A County Durham chef who has worked for TV culinary star Gordon Ramsay will realise a long-held ambition of running his own restaurant when he re-opens a once popular village pub next month.

Paul Bussey has left his role as head chef of Acklam Hall in Middlesbrough to take on the King’s Arms in Great Stainton, on the outskirts of Newton Aycliffe.

The pub has been closed for around 10 months, but was recently acquired by local businessman John Wade, who also owns the County restaurant and Telegraph pub, both in Aycliffe Village.

A significant investment has been put into refurbishing the King’s Arms, which will re-open in the second half of August.

And chef Bussey, who’s originally from Chilton, can’t wait to get his new restaurant up and running.

The 32-year-old has gained inspiration throughout his cheffing history, starting at an early age when he spent time cooking with his mother and grandmother.

Bussey was just 18 when he left the North-East for London to work at The Connaught under the guidance of Angela Hartnett, a protégée of TV chef Gordon Ramsay.

Later he worked for Mark Broadbent, who won accolades during a stint on The Great British Menu.

Then came more experience as a sous-chef in Ramsay’s restaurant in the Hilton Dubai before a spell at The Star Inn at Harome.

Bussey said: “This opportunity came up, albeit out of the blue, and it’s something I’ve always wanted to do.

“If you don’t take the opportunity to do something for yourself, there’s every chance you will look back, five or 10 years down the line, and regret not giving it a go.

“I’d been told John Wade bought it and was in the process of refurbishing it, in preparation to re-open it as a restaurant, so I managed to get in touch with him.

“I just told him what I thought about its potential, and what I could do with it, and luckily John has been very supportive.”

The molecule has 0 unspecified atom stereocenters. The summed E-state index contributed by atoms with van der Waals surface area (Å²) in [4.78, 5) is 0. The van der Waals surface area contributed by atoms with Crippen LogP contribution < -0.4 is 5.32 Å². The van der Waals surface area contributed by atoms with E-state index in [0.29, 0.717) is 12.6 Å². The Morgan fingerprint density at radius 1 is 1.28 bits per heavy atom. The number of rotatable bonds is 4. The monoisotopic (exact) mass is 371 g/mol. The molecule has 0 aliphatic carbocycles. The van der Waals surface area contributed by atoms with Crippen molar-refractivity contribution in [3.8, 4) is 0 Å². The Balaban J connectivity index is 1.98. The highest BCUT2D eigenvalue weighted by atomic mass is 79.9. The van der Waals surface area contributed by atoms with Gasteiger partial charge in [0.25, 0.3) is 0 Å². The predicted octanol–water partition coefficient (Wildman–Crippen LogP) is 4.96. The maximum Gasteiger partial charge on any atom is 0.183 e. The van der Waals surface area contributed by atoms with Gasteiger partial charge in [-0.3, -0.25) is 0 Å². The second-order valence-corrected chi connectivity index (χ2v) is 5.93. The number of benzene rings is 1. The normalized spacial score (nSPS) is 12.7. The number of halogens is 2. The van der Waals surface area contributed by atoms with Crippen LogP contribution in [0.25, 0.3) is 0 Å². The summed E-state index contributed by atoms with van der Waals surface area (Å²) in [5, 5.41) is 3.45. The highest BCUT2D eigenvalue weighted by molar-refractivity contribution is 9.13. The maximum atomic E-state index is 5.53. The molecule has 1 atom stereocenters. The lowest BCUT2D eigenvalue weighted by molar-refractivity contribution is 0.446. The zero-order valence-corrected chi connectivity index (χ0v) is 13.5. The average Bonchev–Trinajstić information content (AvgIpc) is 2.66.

Bussey has signed an initial five-year lease agreement for the King’s Arms, which will feel like a brand new restaurant once fully completed. Walls have been re-skimmed, while it will also benefit from new furniture and carpets, new decor and a brand new kitchen.

“There’s no reason it can’t be a destination eaterie like it was 15 years ago,” said Bussey.

“People used to travel from all over the North-East to come here, and I want to get it back to that. People will come out for good food at decent prices and really good service.”

Bussey was previously head chef at the highly-acclaimed Cleveland Tontine before he joined Acklam Hall – Middlesbrough’s only Grade I listed building which re-opened as a restaurant and conference centre in 2016 following a 12-month restoration programme.

He quickly helped the hall gain a reputation for top quality food – now he’s hoping to do the same with the King’s Arms.

Bussey’s new menus will include pub classics, daily specials and an a la carte option with some of his signature dishes, including the taste of the Yorkshire pig, crispy belly, fillet wrapped in pancetta and slow-braised cheek.

“Most diners can be put off by the really high-end, expensive dishes,” said Bussey. “But that’s not what I’m looking to do here – it will be good quality, traditional food with my own twist, and at reasonable prices.

“It’s an exciting new chapter for me and can’t wait to get it up and running.”